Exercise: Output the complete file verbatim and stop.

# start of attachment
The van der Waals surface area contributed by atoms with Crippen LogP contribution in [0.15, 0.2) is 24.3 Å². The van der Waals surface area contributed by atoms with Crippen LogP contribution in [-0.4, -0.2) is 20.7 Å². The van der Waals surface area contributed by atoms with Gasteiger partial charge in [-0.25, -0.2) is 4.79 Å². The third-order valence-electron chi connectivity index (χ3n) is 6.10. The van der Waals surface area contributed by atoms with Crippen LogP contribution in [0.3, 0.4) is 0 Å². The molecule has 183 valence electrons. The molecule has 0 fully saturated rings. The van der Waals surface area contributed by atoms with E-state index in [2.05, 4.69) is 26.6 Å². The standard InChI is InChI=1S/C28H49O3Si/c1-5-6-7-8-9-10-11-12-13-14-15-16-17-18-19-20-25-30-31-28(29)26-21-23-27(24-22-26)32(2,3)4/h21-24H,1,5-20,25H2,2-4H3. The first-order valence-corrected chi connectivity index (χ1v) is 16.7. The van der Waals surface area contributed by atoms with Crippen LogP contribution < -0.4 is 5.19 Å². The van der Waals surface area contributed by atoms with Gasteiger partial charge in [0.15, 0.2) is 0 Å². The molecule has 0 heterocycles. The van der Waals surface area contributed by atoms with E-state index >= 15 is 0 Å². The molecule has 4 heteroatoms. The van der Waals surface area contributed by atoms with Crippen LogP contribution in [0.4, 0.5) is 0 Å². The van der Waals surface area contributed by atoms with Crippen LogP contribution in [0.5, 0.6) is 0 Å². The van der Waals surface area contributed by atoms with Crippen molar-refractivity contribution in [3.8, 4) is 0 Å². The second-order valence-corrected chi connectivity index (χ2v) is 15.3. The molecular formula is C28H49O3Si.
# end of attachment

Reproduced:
The van der Waals surface area contributed by atoms with Crippen LogP contribution in [0.15, 0.2) is 24.3 Å². The van der Waals surface area contributed by atoms with Crippen LogP contribution in [-0.4, -0.2) is 20.7 Å². The van der Waals surface area contributed by atoms with Gasteiger partial charge in [-0.25, -0.2) is 4.79 Å². The third-order valence-electron chi connectivity index (χ3n) is 6.10. The van der Waals surface area contributed by atoms with Crippen LogP contribution in [0.3, 0.4) is 0 Å². The molecule has 183 valence electrons. The molecule has 0 fully saturated rings. The van der Waals surface area contributed by atoms with E-state index in [2.05, 4.69) is 26.6 Å². The standard InChI is InChI=1S/C28H49O3Si/c1-5-6-7-8-9-10-11-12-13-14-15-16-17-18-19-20-25-30-31-28(29)26-21-23-27(24-22-26)32(2,3)4/h21-24H,1,5-20,25H2,2-4H3. The first-order valence-corrected chi connectivity index (χ1v) is 16.7. The van der Waals surface area contributed by atoms with Crippen LogP contribution < -0.4 is 5.19 Å². The van der Waals surface area contributed by atoms with Gasteiger partial charge in [0.15, 0.2) is 0 Å². The molecule has 0 heterocycles. The van der Waals surface area contributed by atoms with E-state index >= 15 is 0 Å². The molecule has 4 heteroatoms. The van der Waals surface area contributed by atoms with Crippen LogP contribution in [0.4, 0.5) is 0 Å². The van der Waals surface area contributed by atoms with Crippen LogP contribution in [0.5, 0.6) is 0 Å². The van der Waals surface area contributed by atoms with Crippen molar-refractivity contribution in [3.8, 4) is 0 Å². The second-order valence-corrected chi connectivity index (χ2v) is 15.3. The molecular formula is C28H49O3Si.